Kathmandu, Nepal

Traveling in the the third world bears little resemblance to travel in developed western countries. The difference can be shocking for people new to the experience. The reason is because, when we grow up in a developed-world safety bubble, we make basic assumptions about how things in the world are, and most of those assumptions turn out to be completely wrong in the context of developing countries.

Kathmandu in Nepal is an example of a place that highlights the point. Here’s a city with nearly 2 million people, yet the city doesn’t even have a single traffic light, at least none that we’ve seen. There are no road signs, no speed limits, no turning lanes, and almost no lines on the road. There are also no road rules, other than to “drive on the left” so chaos prevails everywhere, particularly at intersections, with honking and barging being the most useful driving skills. Walking the streets is also a challenge for people used to sidewalks, because of course there aren’t any here. The smog is so thick, because of car pollution and open wood fires used for cooking and heating in most homes, that you feel a permanent burning in the lungs and a constant urge to cough. Ripoff scams are everywhere, with no meters in the cabs, unregulated currency exchange, and stores selling knockoff brand name products freely without any concern for the “law”… the idea of buying a “Canon” camera or a “North Face” jacket here is almost a joke. Police corruption is a problem, although we haven’t encountered it ourselves, with cops meddling as they seek backhanders. Airports are often closed even in what seems like the lightest fog (perhaps more smog than fog). And once you get out of the city center, other weird issues unheard of in first world cities pop up, mainly relating to the dogs, cows, and goats, and also to the dirt, piles of garbage, open fires, and roadside truck repairs (sometimes major ones, like replacing an axle or engine).

The good thing about developing world chaos is that most people get accustomed to it after time. Because so many of the world’s most interesting things to see and do are in developing countries, you have to get accustomed to it, otherwise the world becomes a much smaller and more boring place.

So we’re now sitting in the airport waiting for “fog” (again looks more like smog to us) to clear with all flights now grounded. We’ve spent the past week visiting charities, mostly in the rural mountain villages where clean water, toilets, and basic health services (particularly mental health) are still being introduced for the first time in many places. In Nepal, with a history of insurgency fighting and political conflict, the government is often a bigger part of he problem than the solution, which is why NGOs serve such an important role here (government stability being another first world luxury we take for granted). Our destination now is Goa, India, and we have a few days to relax while offices are closed through the New Year. Goa has a reputation for being one of the best places to celebrate New Years in all of Asia, and that’s a very lucky coincidence for us. Yeah, we’re sticking with the coincidence story.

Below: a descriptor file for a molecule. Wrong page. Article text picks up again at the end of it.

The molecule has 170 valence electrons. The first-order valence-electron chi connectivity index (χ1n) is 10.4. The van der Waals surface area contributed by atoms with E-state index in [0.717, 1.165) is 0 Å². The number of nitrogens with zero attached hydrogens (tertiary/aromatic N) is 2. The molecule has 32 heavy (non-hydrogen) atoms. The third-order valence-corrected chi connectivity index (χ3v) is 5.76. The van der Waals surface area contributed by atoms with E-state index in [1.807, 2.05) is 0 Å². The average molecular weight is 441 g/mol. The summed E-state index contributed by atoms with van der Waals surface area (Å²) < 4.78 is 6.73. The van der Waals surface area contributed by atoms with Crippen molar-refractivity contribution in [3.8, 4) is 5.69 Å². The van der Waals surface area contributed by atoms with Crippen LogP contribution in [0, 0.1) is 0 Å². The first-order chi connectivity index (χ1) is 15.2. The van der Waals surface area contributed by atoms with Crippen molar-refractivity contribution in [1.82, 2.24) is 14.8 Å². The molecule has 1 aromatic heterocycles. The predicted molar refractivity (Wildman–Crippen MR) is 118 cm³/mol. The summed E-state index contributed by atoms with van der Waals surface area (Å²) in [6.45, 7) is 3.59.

1. Lindsey Hinds

    Hasn’t changed much since 1976 when I was in Kathmandu although I
    don’t remember the pollution. Quite contrasting worlds we live in.
    Makes one appreciate where we live.

    Lindsey Hinds

  2. Bruce Byall

    I was in Nepal for 4 months working on Bernardo Bertolucci’s LITTLE BUDDHA. From just after the Monsoon abated in late August thru mid December. A wonderful and amazing experience.

    Here is a Global WInd Mapping link that you might find useful when planning the next legs or your adventure:

  3. Lauren Empey

    Jason, you are an amazing writer. Thank you for sharing your experiences and observations, and for letting us know about Focusing Philanthropy. Keep up the good work! I hope to meet you in San Diego one day!